Energy saving called biggest challenge to auto industry

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Saving energy and increasing reductions in auto exhaust emissions are the biggest challenges facing today's auto industry, an expert and former senior Chinese government official said Thursday.

As the world's largest auto market, China must shoulder more responsibilities in these areas, as well as improve the development of renewable energies to maintain the harmonious development between society and environment,said He Guangyuan, former chief of the then-Ministry of Machine Industry.

"How to maintain sustainable development of the auto industry from a technological perspective is an issue for thinking and deep discussions," He said, as explosive growth of the auto sector is putting pressure on both the environment and the nation's energy industries.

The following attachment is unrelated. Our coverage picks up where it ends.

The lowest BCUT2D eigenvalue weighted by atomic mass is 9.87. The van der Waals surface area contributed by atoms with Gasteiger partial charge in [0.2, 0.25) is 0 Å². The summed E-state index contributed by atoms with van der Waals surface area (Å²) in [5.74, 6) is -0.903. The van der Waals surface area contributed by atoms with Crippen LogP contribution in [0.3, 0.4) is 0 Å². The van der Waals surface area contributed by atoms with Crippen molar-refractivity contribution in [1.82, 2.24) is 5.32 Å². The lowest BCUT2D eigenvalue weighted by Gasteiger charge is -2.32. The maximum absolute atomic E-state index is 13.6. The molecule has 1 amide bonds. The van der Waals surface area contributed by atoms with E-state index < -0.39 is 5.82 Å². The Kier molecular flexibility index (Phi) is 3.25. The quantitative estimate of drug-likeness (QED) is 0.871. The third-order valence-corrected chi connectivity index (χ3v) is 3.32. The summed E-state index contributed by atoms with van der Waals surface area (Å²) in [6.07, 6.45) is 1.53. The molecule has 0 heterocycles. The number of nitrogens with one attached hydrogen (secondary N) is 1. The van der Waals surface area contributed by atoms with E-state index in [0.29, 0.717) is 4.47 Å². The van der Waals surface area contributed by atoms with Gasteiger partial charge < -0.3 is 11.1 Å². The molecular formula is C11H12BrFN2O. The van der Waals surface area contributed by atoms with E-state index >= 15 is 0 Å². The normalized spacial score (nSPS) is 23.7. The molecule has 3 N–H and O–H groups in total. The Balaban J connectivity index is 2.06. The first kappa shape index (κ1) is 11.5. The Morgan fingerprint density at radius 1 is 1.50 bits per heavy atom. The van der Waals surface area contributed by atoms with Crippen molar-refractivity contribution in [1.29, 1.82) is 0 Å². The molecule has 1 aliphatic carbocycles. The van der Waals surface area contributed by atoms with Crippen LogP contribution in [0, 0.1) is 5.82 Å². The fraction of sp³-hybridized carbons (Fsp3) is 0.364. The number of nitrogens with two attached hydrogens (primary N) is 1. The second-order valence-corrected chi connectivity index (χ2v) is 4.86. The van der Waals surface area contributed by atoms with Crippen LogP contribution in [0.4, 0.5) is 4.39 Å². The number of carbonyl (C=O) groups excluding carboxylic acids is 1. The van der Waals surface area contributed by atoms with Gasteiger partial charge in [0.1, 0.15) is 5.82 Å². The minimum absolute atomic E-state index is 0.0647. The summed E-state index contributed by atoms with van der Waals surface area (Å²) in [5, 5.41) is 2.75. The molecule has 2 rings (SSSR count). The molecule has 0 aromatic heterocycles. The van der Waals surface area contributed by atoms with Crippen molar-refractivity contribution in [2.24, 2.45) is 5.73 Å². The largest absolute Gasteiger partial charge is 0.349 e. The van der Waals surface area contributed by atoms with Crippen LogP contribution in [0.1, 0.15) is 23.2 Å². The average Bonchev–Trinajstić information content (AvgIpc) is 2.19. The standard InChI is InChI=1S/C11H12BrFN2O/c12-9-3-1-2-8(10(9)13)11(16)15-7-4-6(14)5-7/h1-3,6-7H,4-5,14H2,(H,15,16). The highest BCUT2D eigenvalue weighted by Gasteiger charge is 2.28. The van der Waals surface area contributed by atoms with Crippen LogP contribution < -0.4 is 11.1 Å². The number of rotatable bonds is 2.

He made his remarks at an industrial forum held Thursday in Changchun, capital of northeast China's Jilin Province.

China became the world's largest auto market as it sold more than 13 million vehicles last year, and the market kept rapidly expanding as sales in the first half of 2010 jumped almost 48 percent year on year to 9.02 million units.

The Chinese government is now studying plans for the promotion of new energy-efficient autos as "a five-year or ten-year plan is expected to be rolled out in the third quarter of this year," said Dong Yang, Secretary General of the China Association of Automobile Manufacturers.

The government announced in June that it would subsidize the purchase of green cars in a bid to reduce vehicle emissions. Further, subsidies of up to 60,000 yuan (8,784 U.S. dollars) will be provided to buyers of completely electric vehicles in the five pilot cities of Shanghai, Changchun, Shenzhen, Hangzhou and Hefei.

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